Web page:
Agnes Martin retrospective @Guggenheim
From October 7, 2016 through January 11, 2017, the Solomon R. Guggenheim Museum will present a major retrospective of the work of American painter Agnes Martin (1912–2004), the first since her death. One of the preeminent painters of the twentieth century, Martin created subtle and evocative canvases frequently inscribed with penciled lines and grids, which significantly influenced artists of her time and subsequent generations. Often associated with Minimalism yet kindred with the Abstract Expressionists, Martin was one of the few prominent female artists to emerge from these prevailingly masculine art movements of the late 1950s and ’60s. This historic survey, the most comprehensive ever mounted and featuring more than 110 objects, traces Martin’s career from her lesser-known work of the 1950s to her final canvases of the early 2000s.
Agnes Martin is organized by Tate Modern, London, in collaboration with Solomon R. Guggenheim Museum, New York; Kunstsammlung Nordrhein-Westfalen, Dusseldorf; and the Los Angeles County Museum of Art. The Guggenheim presentation is cocurated by Tiffany Bell, Guest Curator and Tracey Bashkoff, Senior Curator, Collections and Exhibitions.
Filling the Guggenheim rotunda and complementing the architectural lines of the Frank Lloyd Wright building, Agnes Martin includes paintings, drawings, prints, sculptures, and a film, celebrating the scope of Martin’s practice. Arranged chronologically, and with works on paper interspersed with paintings, the exhibition features over 15 artworks that are unique to the New York presentation of the retrospective. Among these is White Flower (1960), which was acquired by the Guggenheim in 1963 and was the first work by the artist to enter any museum collection.
Martin was born in 1912 in Saskatchewan, Canada. She came to the United States in 1932 and became a U.S. citizen in 1950. In the 1940s and early ’50s, Martin lived and studied periodically in the northwestern United States, New Mexico, and New York City. She obtained a degree from Teachers College, Columbia University. In 1957, she settled in Coenties Slip in Lower Manhattan alongside fellow artists Robert Indiana, Ellsworth Kelly, James Rosenquist, Lenore Tawney, and Jack Youngerman. She established her career as an artist, earning her first solo show at the Betty Parsons Gallery, New York, in 1958.
By the late ’50s, Martin supplanted the landscape and figurative watercolors and surrealistic oils from her formative years and began experimenting with different mediums, including the use of found materials and the painting of large simplified abstractions. Her mature works, which began in 1960 and marked a crossroads in the history of abstract painting, are distinguished by square formats, grids, penciled lines drawn on canvas, and compositions with subtle variations in shade and hue. By gently inscribing penciled lines over subdued fields of wash and color, Martin established a geometric and spatial language that she would refine and reinterpret over ensuing decades. Despite her restrained style—and unlike the rigidly formulaic work of the Minimalists—Martin maintained a deep conviction in the emotive and expressive power of art and decidedly handcrafted, delicate surfaces.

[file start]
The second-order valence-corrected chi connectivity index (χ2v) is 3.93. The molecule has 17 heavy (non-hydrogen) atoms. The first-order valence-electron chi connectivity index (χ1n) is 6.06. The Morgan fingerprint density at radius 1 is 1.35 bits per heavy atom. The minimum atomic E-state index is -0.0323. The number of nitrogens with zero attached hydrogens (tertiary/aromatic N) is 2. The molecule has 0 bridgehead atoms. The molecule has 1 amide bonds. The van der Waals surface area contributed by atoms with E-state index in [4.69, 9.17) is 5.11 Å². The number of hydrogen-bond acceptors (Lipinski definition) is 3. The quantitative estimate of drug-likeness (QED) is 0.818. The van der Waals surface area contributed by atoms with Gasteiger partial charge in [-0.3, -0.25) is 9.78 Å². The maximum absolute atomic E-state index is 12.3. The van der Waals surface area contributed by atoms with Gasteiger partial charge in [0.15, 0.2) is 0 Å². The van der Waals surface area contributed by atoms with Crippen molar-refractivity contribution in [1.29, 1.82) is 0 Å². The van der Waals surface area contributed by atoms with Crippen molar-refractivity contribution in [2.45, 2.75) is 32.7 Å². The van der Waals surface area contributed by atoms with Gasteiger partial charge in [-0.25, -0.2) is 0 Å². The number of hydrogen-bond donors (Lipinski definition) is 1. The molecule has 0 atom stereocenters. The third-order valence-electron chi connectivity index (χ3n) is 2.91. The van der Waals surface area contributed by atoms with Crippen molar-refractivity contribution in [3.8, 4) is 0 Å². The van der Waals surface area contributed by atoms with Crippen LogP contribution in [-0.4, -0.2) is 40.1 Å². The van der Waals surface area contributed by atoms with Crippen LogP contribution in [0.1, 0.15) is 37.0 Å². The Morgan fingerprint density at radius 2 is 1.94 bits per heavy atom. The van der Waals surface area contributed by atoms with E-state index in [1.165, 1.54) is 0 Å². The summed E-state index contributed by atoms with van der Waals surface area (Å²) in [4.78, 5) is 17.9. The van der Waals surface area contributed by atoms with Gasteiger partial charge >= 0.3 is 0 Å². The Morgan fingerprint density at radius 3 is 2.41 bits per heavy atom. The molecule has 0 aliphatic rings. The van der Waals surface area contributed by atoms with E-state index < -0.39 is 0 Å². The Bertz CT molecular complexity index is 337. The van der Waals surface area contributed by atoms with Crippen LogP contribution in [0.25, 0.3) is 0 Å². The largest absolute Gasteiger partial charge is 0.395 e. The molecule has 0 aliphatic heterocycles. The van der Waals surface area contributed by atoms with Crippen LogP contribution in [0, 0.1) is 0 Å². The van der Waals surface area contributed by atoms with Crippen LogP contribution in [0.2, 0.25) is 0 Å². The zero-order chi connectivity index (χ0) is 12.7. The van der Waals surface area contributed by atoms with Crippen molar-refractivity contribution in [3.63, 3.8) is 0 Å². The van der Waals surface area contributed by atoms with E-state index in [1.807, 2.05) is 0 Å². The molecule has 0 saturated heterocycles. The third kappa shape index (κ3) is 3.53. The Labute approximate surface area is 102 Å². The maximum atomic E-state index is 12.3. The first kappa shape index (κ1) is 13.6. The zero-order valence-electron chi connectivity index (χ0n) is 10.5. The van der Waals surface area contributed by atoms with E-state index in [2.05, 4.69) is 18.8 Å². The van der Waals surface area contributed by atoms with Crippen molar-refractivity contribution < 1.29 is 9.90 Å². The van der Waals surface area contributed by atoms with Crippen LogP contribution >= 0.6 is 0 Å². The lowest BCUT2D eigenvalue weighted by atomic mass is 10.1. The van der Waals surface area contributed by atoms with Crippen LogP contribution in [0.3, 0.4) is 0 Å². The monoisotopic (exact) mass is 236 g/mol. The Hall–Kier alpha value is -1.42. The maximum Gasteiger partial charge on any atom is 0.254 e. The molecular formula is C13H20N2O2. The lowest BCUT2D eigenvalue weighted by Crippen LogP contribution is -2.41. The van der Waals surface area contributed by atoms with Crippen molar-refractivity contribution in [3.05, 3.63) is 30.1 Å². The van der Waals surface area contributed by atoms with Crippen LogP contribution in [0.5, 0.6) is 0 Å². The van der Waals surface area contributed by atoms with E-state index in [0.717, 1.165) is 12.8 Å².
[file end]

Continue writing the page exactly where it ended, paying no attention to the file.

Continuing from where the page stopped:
Martin left the New York art scene and abandoned painting in 1967 despite the growing interest in her work. In search of solitude and silence, she traveled across the United States and Canada for almost two years before finally settling in New Mexico, where she lived the rest of her life. After a hiatus of several years, Martin published On a Clear Day (1973), a portfolio of 30 screenprints of differently proportioned grids and parallel lines. She began painting again in 1974, continuing to explore and refine her spare style until her death in 2004. Influenced by Asian belief systems, including Taoism and Zen Buddhism, as well as the natural surroundings of New Mexico, Martin sought to evoke meditative contemplation through her art. She often chose titles that suggest a preoccupation with the natural world, such as White Stone (1964) and White Flower, and throughout her career she maintained a particular interest in using art to evoke the experience of nature. She was steadfast in her denial of any representative elements in her work, however, and said about her subject: “It’s really about the feeling of beauty and freedom, that you experience in landscape. I would say that my response to nature is really a response to beauty. The water looks beautiful, the trees look beautiful, even the dust looks beautiful. It is beauty that really calls.”
Martin was honored with the Skowhegan Medal of Painting and Sculpture (1987), Oskar Kokoschka Prize (1992), Golden Lion at the Venice Biennale (1997), National Medal of Arts (1998), and Lifetime Achievement Award from the Women’s Caucus for Art (2005), among other awards.